Two members of the Fayette County Board of Education last week blamed part of their ongoing budget woes on tax dollars being diverted to less affluent Georgia counties.
Chairwoman Terri Smith and board member Janet Smola said that a portion of Fayette’s local funding dollars are going to some of Georgia’s poorer counties and that diversion is a contributing cause to the board having to raise the local millage rate to the state-allowed maximum of 20 mills to make ends meet.
The reference was to the “5-Mill Share,” a state requirement that school systems spend the first five mills levied in their own county, that was a part of a broader discussion on whether the school board should impose further furlough days on school system employees.
As that discussion unfolded, board member Smola mentioned the “5-Mill Share,” noting that if the requirement was not in place that Fayette would not be “in this (financial) shape.”
Chairwoman Terri Smith agreed, saying that the “5-Mill Share” is “deducted from what the state sends us from the funding formula.”
“So essentially, that money goes to the poorer counties,” Smith said. “That caused us to push ourselves up to the maximum (millage rate).”
There was no challenge to those assertions at the public meeting last week.
But is there more to the story of the “5-Mill Share,” since the collection of the first 5 mills is a requirement statewide for every county, rich or poor?
It is a state law that says all school systems should help pay their way by using the first 5 mills levied for their own school system.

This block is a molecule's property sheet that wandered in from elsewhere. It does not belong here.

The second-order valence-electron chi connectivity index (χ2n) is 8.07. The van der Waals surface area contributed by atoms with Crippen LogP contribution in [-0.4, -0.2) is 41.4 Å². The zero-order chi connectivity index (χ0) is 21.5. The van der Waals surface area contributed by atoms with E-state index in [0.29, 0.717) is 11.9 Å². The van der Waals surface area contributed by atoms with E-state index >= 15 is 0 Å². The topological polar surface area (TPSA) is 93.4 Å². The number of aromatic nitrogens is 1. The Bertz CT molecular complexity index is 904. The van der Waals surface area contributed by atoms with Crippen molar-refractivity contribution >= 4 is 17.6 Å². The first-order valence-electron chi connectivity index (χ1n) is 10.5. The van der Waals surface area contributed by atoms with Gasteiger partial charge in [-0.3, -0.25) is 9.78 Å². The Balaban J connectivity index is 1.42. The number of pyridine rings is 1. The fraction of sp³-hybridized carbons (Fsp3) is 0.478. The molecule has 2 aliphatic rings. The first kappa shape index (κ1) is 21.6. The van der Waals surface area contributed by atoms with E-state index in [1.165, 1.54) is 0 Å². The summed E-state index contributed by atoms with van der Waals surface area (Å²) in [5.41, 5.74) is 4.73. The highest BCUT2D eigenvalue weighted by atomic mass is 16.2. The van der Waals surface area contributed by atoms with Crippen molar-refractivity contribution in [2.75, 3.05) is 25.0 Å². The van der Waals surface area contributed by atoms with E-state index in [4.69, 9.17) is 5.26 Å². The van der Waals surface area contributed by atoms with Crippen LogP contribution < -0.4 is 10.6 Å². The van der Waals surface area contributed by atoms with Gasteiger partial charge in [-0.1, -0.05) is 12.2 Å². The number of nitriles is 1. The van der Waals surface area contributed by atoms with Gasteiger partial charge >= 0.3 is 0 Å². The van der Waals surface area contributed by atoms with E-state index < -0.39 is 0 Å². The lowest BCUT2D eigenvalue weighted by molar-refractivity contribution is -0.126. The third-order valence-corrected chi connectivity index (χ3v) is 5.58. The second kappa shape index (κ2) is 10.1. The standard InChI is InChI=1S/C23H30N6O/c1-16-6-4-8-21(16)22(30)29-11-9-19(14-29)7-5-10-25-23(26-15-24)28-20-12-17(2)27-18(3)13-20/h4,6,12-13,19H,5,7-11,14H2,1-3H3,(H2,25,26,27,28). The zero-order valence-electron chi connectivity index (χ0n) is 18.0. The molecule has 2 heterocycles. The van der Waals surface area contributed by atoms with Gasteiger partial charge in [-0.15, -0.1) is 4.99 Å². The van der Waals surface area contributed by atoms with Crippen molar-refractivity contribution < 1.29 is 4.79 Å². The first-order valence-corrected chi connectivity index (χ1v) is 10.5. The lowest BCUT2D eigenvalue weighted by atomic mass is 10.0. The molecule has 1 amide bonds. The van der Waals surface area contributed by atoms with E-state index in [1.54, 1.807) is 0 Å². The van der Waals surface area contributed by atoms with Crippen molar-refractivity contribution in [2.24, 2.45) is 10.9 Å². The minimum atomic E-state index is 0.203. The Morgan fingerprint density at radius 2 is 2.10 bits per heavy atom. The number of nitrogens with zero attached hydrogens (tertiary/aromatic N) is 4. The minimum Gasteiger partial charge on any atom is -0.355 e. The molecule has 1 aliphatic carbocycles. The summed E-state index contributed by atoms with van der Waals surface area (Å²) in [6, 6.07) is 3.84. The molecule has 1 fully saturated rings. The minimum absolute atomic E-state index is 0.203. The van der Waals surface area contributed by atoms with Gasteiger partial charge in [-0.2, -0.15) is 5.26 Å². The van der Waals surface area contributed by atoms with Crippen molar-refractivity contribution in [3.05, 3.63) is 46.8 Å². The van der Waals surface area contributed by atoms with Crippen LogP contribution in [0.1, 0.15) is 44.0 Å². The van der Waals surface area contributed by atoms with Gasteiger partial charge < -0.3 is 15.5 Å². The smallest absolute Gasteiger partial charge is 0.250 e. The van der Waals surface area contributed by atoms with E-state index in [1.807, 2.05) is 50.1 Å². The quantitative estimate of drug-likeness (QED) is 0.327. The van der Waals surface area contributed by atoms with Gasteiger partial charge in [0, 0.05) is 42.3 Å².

According to the Georgia School Council Institute (GSCI), the “5-Mill Share” in the QBE (Quality Basic Education) formula refers to the portion of the direct and indirect instructional costs that the state expects local systems to pay with locally raised funds.
Currently, the state requires local systems to contribute an amount equal to 5 mills of property tax generated within their taxing authority.
Funds that are raised locally through locally levied property taxes, including the “5-Mill Share,” actually never leave the school system and are not sent to the state or to other school systems. The “5-Mill Share” is simply the amount of the local funding “obligation” the state requires each system to pay, according to the GSCI website.
A check with Ga. Department of Education (DOE) Chief Financial Officer Scott Austensen confirmed the GSCI explanation of the “5-Mill Share.” Austensen said school districts do not send money to the state, adding that the 5 mills have to be spent in the county where the taxes were levied.
Though not mentioned by Smith or Smola at the meeting, there is a facet of public education funding that often does see state money going to Georgia’s poorer counties, at least in terms of relative property tax wealth. Those are called Equalization dollars.
But even those funds are not taken directly from richer counties, such as Fayette, and given to poorer ones. Nor are those dollars tied only to the relative worth of a county since they are also linked by formula to a local millage rate levied beyond the “5-Mill Share.”
Austensen said equalization is essentially a grant that comes from a different pot of money and is generated primarily by income taxes and from sales taxes and corporate taxes.
Fayette County is arguably Georgia’s richest county in terms of per capita income. Yet Fayette County, too, earlier this decade, received equalization dollars from the state.